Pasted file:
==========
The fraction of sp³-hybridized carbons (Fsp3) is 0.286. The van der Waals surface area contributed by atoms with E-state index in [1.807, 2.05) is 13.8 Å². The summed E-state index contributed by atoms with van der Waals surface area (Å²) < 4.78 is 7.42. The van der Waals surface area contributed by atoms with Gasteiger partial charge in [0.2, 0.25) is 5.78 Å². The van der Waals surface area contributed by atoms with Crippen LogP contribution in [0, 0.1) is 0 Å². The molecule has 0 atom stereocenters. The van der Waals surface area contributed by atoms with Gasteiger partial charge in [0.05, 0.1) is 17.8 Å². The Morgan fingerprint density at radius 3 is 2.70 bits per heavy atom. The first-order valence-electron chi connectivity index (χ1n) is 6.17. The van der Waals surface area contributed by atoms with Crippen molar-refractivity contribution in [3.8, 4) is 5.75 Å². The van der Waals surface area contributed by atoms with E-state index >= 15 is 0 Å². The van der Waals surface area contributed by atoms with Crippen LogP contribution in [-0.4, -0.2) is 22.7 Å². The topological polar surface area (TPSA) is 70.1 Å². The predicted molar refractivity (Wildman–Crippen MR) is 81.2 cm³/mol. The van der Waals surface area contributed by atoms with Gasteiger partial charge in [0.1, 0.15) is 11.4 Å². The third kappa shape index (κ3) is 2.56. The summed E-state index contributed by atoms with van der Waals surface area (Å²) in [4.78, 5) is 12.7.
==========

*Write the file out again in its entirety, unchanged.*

The fraction of sp³-hybridized carbons (Fsp3) is 0.286. The van der Waals surface area contributed by atoms with E-state index in [1.807, 2.05) is 13.8 Å². The summed E-state index contributed by atoms with van der Waals surface area (Å²) < 4.78 is 7.42. The van der Waals surface area contributed by atoms with Gasteiger partial charge in [0.2, 0.25) is 5.78 Å². The van der Waals surface area contributed by atoms with Crippen LogP contribution in [0, 0.1) is 0 Å². The molecule has 0 atom stereocenters. The van der Waals surface area contributed by atoms with Gasteiger partial charge in [0.05, 0.1) is 17.8 Å². The Morgan fingerprint density at radius 3 is 2.70 bits per heavy atom. The first-order valence-electron chi connectivity index (χ1n) is 6.17. The van der Waals surface area contributed by atoms with Crippen molar-refractivity contribution in [3.8, 4) is 5.75 Å². The van der Waals surface area contributed by atoms with E-state index >= 15 is 0 Å². The van der Waals surface area contributed by atoms with Crippen LogP contribution in [-0.4, -0.2) is 22.7 Å². The topological polar surface area (TPSA) is 70.1 Å². The predicted molar refractivity (Wildman–Crippen MR) is 81.2 cm³/mol. The van der Waals surface area contributed by atoms with Gasteiger partial charge in [0.1, 0.15) is 11.4 Å². The third kappa shape index (κ3) is 2.56. The summed E-state index contributed by atoms with van der Waals surface area (Å²) in [4.78, 5) is 12.7.